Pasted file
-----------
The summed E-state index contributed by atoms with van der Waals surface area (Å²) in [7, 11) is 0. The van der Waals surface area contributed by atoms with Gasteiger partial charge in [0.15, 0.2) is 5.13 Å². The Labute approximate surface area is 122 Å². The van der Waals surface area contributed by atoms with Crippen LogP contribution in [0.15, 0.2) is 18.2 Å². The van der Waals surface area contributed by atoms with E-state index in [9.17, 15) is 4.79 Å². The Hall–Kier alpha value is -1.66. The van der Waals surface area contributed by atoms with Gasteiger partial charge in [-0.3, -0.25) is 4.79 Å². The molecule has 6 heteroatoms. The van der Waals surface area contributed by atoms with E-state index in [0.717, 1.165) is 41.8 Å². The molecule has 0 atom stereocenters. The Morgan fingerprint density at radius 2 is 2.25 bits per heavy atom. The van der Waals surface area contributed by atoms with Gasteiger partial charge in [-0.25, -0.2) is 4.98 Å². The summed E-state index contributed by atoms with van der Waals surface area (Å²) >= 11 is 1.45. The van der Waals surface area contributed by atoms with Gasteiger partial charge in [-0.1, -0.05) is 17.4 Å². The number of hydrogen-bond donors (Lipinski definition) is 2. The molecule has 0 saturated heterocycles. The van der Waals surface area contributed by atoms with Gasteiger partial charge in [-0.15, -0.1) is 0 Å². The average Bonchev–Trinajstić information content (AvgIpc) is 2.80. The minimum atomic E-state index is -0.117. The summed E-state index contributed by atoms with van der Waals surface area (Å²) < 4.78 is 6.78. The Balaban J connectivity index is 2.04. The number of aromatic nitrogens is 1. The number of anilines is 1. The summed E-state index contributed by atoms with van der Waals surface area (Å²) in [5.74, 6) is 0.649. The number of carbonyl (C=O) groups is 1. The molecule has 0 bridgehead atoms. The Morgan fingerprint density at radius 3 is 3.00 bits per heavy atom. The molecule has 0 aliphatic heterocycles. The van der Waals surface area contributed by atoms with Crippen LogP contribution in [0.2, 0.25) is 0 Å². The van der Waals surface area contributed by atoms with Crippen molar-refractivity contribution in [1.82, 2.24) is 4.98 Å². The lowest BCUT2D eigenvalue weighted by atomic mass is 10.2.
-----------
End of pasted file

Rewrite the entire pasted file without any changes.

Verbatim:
The summed E-state index contributed by atoms with van der Waals surface area (Å²) in [7, 11) is 0. The van der Waals surface area contributed by atoms with Gasteiger partial charge in [0.15, 0.2) is 5.13 Å². The Labute approximate surface area is 122 Å². The van der Waals surface area contributed by atoms with Crippen LogP contribution in [0.15, 0.2) is 18.2 Å². The van der Waals surface area contributed by atoms with E-state index in [9.17, 15) is 4.79 Å². The Hall–Kier alpha value is -1.66. The van der Waals surface area contributed by atoms with Gasteiger partial charge in [-0.3, -0.25) is 4.79 Å². The molecule has 6 heteroatoms. The van der Waals surface area contributed by atoms with E-state index in [0.717, 1.165) is 41.8 Å². The molecule has 0 atom stereocenters. The Morgan fingerprint density at radius 2 is 2.25 bits per heavy atom. The van der Waals surface area contributed by atoms with Gasteiger partial charge in [-0.25, -0.2) is 4.98 Å². The summed E-state index contributed by atoms with van der Waals surface area (Å²) >= 11 is 1.45. The van der Waals surface area contributed by atoms with Gasteiger partial charge in [-0.1, -0.05) is 17.4 Å². The number of hydrogen-bond donors (Lipinski definition) is 2. The molecule has 0 saturated heterocycles. The van der Waals surface area contributed by atoms with Gasteiger partial charge in [-0.15, -0.1) is 0 Å². The average Bonchev–Trinajstić information content (AvgIpc) is 2.80. The minimum atomic E-state index is -0.117. The summed E-state index contributed by atoms with van der Waals surface area (Å²) < 4.78 is 6.78. The Balaban J connectivity index is 2.04. The number of aromatic nitrogens is 1. The number of anilines is 1. The summed E-state index contributed by atoms with van der Waals surface area (Å²) in [5.74, 6) is 0.649. The number of carbonyl (C=O) groups is 1. The molecule has 0 bridgehead atoms. The Morgan fingerprint density at radius 3 is 3.00 bits per heavy atom. The molecule has 0 aliphatic heterocycles. The van der Waals surface area contributed by atoms with Crippen LogP contribution in [0.2, 0.25) is 0 Å². The van der Waals surface area contributed by atoms with Crippen molar-refractivity contribution in [1.82, 2.24) is 4.98 Å². The lowest BCUT2D eigenvalue weighted by atomic mass is 10.2.